Yesterday, we visited a sister company, Doe Run Missouri in Herculaneum, where lead is also processed. In that small town, the company agreed to a plan to help clean up the area, including a buyout of about 160 homes, in the area about 3/8 mile from the smelter.

In both towns the battle lines are drawn. We have found that the environmental conditions have improved in recent years. While the company and some residents and workers say they are doing all they can, others say it's far from enough.

Do you have loved ones who work in difficult environmental conditions? Have you ever had to make a choice between health and livelihood?

Editor's Note: Medical news is a popular but sensitive subject rooted in science. We receive many comments on this blog each day; not all are posted. Our hope is that much will be learned from the sharing of useful information and personal experiences based on the medical and health topics of the blog. We encourage you to focus your comments on those medical and health topics and we appreciate your input. Thank you for your participation.


May 12th, 2008
12:30 PM ET

Trying to get to Myanmar

By A. Chris Gajilan
CNN Senior Producer

Since last Monday, the Gupta team has been pushing hard to get into Myanmar. All the bags are packed and ready to go. Flashlights and headlamps – check. Water purification tablets – check. Malarone (an anti-malaria drug) and other meds – check. Camera batteries charged and ready to go – check. We’re on the balls of our feet, ready to spring forward, but we wait because the Myanmar government won't give us visas. As you probably know, we're not the only ones waiting.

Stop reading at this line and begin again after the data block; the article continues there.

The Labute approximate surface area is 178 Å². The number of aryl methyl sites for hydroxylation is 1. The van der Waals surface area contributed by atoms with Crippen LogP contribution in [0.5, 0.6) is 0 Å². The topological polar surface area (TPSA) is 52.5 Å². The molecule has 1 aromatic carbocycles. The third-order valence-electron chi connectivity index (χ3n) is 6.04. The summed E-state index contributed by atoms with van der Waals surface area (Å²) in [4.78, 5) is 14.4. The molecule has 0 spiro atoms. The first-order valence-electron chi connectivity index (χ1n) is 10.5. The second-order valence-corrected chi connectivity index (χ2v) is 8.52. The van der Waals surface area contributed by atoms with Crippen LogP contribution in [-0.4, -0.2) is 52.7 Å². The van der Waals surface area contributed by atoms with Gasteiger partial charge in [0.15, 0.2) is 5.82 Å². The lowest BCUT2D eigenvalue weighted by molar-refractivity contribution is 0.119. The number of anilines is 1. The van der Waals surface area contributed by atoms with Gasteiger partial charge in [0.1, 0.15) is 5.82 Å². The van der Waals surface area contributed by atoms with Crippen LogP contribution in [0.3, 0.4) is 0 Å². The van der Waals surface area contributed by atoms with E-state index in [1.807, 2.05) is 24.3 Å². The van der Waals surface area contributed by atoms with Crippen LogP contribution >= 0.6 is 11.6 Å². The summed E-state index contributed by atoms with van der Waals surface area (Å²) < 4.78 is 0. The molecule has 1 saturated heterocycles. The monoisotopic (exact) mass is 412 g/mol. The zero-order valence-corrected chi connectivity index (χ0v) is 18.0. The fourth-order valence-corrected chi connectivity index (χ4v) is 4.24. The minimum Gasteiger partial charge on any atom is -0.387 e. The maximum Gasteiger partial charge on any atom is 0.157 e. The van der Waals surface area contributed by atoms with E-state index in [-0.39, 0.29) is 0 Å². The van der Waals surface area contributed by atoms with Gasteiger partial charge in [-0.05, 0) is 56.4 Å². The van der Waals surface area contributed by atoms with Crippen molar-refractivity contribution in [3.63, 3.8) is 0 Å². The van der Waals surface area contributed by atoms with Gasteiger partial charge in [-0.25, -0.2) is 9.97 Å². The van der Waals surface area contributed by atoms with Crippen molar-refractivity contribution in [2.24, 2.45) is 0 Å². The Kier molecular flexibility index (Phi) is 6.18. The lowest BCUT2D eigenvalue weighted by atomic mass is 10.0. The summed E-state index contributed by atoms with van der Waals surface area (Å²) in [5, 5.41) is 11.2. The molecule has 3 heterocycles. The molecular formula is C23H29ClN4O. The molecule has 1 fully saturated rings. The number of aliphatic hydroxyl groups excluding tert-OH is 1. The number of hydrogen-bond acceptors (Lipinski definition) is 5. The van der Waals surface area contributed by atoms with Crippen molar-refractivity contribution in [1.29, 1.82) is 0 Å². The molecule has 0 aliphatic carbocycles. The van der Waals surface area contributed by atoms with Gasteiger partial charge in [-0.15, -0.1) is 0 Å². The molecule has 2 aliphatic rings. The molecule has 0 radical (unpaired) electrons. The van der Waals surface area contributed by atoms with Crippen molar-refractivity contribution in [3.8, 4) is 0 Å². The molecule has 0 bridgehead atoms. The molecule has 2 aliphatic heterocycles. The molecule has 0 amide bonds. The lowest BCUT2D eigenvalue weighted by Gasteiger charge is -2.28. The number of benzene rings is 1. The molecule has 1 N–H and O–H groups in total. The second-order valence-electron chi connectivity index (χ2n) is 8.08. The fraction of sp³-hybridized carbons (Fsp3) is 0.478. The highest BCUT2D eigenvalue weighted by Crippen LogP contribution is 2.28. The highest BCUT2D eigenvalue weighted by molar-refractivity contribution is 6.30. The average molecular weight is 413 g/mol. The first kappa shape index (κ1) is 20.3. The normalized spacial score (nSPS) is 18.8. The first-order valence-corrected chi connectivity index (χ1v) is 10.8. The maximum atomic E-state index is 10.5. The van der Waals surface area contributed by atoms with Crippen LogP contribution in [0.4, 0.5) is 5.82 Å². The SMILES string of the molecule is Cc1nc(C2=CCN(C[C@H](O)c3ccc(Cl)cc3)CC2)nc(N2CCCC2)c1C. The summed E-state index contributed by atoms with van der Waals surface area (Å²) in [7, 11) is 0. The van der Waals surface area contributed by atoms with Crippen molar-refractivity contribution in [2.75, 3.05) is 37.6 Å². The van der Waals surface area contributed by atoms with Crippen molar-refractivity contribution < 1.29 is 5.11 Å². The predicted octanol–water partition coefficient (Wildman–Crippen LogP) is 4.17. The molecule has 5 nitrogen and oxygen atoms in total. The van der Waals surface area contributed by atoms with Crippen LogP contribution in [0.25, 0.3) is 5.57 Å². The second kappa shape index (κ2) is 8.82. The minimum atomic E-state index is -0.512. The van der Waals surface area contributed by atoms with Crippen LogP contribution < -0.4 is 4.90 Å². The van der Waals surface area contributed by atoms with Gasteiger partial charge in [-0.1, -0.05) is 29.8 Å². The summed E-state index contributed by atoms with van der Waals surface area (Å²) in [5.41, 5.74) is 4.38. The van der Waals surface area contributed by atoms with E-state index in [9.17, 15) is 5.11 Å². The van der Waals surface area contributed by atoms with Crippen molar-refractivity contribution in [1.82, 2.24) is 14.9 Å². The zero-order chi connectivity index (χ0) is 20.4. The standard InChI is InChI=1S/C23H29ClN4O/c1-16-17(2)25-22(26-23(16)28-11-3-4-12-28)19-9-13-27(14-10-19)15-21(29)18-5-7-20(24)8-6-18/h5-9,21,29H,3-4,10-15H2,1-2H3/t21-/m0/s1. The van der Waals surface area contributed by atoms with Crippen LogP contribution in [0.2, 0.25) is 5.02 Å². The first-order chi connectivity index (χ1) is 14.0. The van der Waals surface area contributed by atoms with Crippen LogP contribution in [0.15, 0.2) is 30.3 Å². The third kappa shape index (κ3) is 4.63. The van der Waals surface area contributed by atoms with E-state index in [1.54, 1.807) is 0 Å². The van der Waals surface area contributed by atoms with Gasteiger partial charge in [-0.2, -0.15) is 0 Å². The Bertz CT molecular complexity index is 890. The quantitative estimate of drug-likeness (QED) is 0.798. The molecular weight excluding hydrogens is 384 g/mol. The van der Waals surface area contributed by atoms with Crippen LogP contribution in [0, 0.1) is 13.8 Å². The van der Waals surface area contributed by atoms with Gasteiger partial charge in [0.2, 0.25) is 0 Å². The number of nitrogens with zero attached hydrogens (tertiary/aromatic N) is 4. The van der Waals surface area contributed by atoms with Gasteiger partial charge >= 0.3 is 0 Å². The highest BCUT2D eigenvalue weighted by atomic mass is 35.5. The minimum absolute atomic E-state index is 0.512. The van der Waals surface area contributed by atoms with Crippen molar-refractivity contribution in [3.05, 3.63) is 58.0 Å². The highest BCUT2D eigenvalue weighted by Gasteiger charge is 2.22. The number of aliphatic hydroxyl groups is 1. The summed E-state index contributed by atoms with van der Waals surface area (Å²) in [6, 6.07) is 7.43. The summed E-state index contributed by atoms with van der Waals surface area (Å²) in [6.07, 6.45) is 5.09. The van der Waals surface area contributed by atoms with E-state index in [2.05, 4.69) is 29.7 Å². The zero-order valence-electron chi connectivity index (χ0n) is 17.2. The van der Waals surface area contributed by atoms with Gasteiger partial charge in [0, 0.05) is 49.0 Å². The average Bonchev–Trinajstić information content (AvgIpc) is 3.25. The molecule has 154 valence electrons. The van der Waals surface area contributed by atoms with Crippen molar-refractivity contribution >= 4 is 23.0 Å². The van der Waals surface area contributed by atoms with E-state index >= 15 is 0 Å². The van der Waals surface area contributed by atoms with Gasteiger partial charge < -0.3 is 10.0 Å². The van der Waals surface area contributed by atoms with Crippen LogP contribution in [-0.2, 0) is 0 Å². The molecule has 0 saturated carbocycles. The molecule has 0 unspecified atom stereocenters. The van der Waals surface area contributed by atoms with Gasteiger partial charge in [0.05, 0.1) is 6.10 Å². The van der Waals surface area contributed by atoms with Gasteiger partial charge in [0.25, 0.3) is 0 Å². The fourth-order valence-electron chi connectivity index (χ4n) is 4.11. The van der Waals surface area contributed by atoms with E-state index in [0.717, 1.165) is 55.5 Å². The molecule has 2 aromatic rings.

ALT TEXT

I’ve talked to dozens of people from organizations including UNICEF, World Vision, USAID, Doctors without Borders and the International Crisis Group. For all, this humanitarian crisis has been unique. So far, about half a million people have been reached with some sort of aid – whether that's a bag of rice or a sanitation kit. But more than 2 million people have been affected and are in need of assistance according to Joe Lowry of the International Federation of Red Cross and Red Crescent Societies. Part of the problem is that the country has allowed only a trickle of humanitarian aid experts into the country. In some cases, they have allowed deliveries of goods but not the personnel normally sent to help distribute them effectively. One expert put it this way: "It’s like dropping a off a bunch of instruments and somehow expecting a symphony to be played without any training or organization."